6. `Development that improves the total quality of life, both now and in the future, in a way that maintains the ecological processes on which life depends.'

    (Source: Natural Strategy for ESD 1992, AGPS Canberra)

    Environmentally responsible design incorporates:

    • Use of energy efficient building design - use of local renewable energy sources (sunlight, wind, bio-gas and gravity) to make development energy self-sufficient.

    • Use of construction materials which are second-hand or made from renewable resources, can be recycled and are of long lasting quality.

    • Waste water management strategies (e.g. recycling of grey water, retention basins).

    • Reduction in the impact of the car (back lane access, underground parking).

  7. To conserve and restore all the existing open space.
  8. The open space created by the wetlands, playing fields and the surrounding bushland to be preserved and restored for passive and active recreation. (Retain, restore and regenerate). A comprehensive environmental study by the peak environmental groups is warranted for this significant but degraded area which has been used by the public for many decades and comprises almost half of the site in question. Surveys of existing uses of the area for passive and active recreation must be considered along with the impact of any increased population. An appropriate buffer should be established between the wetlands and any residential or urban development proposed to the west of the wetlands.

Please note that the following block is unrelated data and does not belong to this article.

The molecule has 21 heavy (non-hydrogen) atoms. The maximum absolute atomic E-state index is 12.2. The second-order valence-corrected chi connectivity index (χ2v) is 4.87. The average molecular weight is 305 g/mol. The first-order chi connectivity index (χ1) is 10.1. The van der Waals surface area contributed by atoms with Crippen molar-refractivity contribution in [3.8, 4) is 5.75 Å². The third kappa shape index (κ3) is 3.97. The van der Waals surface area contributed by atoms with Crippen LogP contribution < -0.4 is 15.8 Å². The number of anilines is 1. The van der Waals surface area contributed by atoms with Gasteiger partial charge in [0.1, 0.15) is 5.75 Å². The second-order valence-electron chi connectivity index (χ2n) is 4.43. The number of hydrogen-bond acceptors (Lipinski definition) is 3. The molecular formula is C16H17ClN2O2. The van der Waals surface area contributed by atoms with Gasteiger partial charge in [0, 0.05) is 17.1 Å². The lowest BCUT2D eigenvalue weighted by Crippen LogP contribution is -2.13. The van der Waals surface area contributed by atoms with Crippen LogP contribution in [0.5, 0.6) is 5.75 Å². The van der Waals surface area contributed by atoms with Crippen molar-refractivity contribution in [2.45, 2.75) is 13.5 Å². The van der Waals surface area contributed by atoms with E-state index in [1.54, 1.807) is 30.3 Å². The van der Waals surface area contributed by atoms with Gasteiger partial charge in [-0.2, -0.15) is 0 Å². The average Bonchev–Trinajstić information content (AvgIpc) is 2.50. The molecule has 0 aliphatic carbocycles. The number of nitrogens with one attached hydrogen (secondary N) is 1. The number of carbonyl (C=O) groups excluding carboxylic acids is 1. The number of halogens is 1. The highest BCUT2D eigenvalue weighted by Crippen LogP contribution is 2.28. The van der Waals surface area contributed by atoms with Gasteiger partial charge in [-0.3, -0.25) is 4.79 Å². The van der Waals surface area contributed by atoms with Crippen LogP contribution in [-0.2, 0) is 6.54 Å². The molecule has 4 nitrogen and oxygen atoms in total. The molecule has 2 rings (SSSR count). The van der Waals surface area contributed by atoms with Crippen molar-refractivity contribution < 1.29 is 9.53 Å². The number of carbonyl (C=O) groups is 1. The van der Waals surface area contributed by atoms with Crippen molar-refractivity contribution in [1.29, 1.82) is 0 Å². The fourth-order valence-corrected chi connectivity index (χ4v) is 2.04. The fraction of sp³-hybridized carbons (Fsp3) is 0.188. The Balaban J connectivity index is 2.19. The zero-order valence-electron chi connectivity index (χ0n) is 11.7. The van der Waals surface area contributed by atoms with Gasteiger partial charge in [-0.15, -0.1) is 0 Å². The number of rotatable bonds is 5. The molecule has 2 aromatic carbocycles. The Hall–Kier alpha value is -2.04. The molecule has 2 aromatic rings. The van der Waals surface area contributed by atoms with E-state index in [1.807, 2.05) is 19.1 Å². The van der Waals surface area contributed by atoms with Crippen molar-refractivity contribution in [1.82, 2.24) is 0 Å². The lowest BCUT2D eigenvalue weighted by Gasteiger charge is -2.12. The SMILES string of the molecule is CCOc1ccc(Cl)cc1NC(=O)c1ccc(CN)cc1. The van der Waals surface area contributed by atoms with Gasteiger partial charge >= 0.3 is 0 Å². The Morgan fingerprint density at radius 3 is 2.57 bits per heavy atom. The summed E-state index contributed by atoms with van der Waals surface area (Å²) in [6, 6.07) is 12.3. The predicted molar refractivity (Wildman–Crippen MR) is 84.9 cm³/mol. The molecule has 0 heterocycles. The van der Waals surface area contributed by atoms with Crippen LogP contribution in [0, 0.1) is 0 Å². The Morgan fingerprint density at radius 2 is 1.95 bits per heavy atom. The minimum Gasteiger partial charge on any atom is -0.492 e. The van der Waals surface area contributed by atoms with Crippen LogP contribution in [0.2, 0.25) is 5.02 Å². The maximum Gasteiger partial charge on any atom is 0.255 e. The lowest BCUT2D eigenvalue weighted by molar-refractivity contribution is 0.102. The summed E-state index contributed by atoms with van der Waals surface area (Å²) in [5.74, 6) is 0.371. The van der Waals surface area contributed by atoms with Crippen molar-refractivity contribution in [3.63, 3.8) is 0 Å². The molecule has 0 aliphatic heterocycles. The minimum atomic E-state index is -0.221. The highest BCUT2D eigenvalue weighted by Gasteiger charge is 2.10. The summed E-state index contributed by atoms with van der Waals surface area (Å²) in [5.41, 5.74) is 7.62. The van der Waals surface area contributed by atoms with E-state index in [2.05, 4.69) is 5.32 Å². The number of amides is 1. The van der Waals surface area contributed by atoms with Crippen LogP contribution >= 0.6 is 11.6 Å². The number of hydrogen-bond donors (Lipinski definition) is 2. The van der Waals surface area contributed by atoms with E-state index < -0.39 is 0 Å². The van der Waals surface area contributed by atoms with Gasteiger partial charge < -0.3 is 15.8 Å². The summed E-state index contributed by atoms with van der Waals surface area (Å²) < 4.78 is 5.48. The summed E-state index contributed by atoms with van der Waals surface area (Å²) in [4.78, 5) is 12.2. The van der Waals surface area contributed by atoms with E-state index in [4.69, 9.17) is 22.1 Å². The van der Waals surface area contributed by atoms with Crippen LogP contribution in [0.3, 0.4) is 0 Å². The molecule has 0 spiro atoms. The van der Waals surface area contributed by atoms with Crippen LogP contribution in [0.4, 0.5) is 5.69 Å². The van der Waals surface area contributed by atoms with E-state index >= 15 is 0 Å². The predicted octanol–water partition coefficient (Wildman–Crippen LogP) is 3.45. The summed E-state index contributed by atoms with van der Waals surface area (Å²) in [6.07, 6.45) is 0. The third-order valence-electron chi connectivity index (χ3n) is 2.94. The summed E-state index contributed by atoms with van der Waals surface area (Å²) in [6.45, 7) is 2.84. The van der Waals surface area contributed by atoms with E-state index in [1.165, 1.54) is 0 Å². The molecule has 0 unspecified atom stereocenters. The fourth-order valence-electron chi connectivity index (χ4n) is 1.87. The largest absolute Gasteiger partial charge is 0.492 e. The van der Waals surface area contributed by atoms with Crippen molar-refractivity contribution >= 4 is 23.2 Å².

9. To meet the area’s needs for community facilities.
  10. The Randwick Community Centre must continue to serve the local community in its current form (the size, character, function and location of the buildings and related open space). The community’s current needs must be thoroughly considered and the impact of the additional needs created by any new development factored in to any proposal.

  11. To meet Randwick’s housing needs.

This will involve detailed analysis of the current housing needs and the extrapolation of 1991 figures from the demographic study to determine Randwick’s future housing needs. Some needs have been identified as:

    • A need for a diversity of housing (size and type).

    • Particular need for housing for the elderly and disadvantaged (low maintainenance independent dwellings, hostels, nursing and dementia care accommodation).

    • ‘Whole of life’ housing.